Let’s see what species are present at Glen Echo due to their need for specific substrates. I used Jane Forsyth’s article on Geobotany to evaluate whether species found in Glen Echo match their substrate limitations proposed in Forsyth’s article.
All of the species recorded were found in an area known to limestone substrates due to glaciers removing the sandstone and shale layer.
Eastern Redbud, Cercis canadensis
Redbud bark is dark and smooth, but later can transition to a more ridged appearance as it ages. Leaves are simple in an alternate arrangement. The leaves heart-shaped with fan-like veins. The leaves are usually green, but have red coloration at the beginning of their growth. The flowers are perhaps the best identifying feature as they occur in clusters in pink to purple coloration. The flowers are rather conspicuous as they occur all over the tree including the stems and trunk. I concur with Forsyth’s assignment of this species being limited to limestone and limy substrates.
Hackberry, Celtis occidentalis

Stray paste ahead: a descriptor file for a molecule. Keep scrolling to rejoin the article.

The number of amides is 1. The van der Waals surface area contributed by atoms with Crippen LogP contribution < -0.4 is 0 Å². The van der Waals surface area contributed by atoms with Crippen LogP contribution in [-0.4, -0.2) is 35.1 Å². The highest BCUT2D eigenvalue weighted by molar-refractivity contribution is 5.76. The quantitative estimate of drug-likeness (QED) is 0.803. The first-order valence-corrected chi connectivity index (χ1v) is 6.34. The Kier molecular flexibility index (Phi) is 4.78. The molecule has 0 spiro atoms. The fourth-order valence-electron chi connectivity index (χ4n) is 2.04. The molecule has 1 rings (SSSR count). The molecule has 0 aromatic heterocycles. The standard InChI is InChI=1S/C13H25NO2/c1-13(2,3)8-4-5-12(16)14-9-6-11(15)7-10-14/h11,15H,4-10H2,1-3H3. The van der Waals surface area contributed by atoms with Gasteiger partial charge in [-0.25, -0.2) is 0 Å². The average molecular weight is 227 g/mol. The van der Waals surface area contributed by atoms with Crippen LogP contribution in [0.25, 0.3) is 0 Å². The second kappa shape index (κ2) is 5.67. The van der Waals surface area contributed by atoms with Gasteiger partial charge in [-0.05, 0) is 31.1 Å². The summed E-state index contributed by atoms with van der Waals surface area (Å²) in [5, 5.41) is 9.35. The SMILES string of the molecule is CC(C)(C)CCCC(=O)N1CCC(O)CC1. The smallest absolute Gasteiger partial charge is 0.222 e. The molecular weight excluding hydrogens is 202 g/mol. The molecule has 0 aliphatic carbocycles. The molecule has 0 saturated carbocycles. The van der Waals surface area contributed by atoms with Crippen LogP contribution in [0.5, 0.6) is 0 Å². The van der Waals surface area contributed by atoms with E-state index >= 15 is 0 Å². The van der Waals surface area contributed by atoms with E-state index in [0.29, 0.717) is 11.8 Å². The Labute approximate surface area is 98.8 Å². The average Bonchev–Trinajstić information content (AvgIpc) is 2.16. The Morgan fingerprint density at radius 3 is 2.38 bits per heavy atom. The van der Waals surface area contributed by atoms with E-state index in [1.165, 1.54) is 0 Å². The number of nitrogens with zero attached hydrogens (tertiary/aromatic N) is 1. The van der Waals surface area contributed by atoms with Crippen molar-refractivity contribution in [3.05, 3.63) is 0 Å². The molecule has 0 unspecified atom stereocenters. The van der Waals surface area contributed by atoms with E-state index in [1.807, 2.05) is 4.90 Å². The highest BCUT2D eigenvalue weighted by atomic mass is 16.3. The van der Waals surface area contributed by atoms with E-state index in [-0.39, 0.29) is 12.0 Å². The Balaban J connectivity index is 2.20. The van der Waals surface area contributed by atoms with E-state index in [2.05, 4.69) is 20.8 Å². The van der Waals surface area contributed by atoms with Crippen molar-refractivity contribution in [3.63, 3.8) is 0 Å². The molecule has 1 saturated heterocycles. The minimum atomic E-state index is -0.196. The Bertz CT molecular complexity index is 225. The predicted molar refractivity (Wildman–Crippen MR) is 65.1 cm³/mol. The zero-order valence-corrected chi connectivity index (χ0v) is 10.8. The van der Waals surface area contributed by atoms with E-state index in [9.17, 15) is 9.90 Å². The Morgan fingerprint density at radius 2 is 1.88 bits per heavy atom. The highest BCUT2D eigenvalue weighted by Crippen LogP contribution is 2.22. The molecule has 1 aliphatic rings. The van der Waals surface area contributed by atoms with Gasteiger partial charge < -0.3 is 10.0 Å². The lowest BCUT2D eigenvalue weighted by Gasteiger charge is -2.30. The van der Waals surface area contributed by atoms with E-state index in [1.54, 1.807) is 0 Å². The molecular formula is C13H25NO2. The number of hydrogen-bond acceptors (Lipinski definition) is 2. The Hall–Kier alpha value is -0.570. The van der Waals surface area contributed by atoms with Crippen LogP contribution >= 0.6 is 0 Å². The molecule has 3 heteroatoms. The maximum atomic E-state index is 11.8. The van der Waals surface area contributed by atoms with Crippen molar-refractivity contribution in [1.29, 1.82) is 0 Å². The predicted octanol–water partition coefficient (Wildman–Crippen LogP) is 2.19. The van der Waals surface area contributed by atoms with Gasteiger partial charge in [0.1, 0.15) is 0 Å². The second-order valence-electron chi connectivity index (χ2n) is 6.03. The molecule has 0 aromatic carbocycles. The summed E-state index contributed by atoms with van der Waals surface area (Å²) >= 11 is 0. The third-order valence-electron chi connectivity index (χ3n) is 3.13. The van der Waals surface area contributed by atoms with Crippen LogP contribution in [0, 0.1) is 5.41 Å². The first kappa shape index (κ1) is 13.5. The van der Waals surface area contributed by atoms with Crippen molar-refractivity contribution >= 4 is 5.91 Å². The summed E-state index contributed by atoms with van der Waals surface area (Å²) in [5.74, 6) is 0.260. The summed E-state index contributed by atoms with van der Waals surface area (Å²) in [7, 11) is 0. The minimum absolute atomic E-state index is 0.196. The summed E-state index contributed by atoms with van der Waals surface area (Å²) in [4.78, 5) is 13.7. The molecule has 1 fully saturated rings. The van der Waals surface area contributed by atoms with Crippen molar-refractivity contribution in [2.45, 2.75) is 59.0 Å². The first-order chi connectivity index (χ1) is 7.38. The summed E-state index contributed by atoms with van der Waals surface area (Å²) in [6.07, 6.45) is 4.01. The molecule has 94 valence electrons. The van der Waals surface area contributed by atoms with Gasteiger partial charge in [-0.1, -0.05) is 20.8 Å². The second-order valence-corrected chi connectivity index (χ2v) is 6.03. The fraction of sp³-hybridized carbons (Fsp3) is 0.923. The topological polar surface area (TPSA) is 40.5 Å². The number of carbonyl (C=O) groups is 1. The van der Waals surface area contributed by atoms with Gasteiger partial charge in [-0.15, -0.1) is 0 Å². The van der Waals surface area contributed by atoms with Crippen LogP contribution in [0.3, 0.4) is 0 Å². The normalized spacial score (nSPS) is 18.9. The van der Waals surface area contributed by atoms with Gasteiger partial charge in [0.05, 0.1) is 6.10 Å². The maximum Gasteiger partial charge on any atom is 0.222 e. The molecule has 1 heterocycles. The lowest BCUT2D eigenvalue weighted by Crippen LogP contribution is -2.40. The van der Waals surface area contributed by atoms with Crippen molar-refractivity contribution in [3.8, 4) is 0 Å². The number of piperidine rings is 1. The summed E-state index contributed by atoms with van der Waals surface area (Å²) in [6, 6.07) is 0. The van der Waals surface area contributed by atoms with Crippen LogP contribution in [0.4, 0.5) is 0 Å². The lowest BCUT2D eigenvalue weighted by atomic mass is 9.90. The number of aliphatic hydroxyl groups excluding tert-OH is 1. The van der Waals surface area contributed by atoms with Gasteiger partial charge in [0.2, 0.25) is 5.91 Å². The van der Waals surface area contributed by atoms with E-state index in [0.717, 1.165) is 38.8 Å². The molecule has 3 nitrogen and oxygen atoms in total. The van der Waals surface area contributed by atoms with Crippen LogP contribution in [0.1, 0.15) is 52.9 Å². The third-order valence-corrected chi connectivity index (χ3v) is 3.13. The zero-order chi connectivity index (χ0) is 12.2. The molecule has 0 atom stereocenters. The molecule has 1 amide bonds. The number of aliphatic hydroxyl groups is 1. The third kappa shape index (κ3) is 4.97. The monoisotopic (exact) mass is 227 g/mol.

Hackberry trees are easily identified by their asymmetrical leaves that are uneven at the base and course to touch. The leaves are alternate with distinct teeth. The bark is cork-like with wart-like protuberances. The slim trunk supports this medium-sized tree to heights of 50 feet. I concur with Forsyth’s assignment of this species being restricted to limestone and limy substrates.
Sugar Maple, Acer saccharum
Bark of the sugar maple is grayish brown with long fissures that are irregular in shape. This tree is one larger maples, as it is known to grow to 100 feet and taller. The leaves are simple and lobed into 5 parts. Sinuses are rounded between lobes. I concur with Forsyth’s assessment of these trees being restricted to substrates of high-lime and clay-rich values.
White Oak, Quercus alba
White oaks are considered large trees with branches that starkly exit the trunk not far above the base. The bark is rarely white like the name might assume, but rather grey to light grey. Leaves are a dark glossy green with shallow lobes. Lobes are blunted instead of pointed as seen in the red oak group. I concur with Forsyth’s assessment that these trees require soils with high-lime and clay-rich values.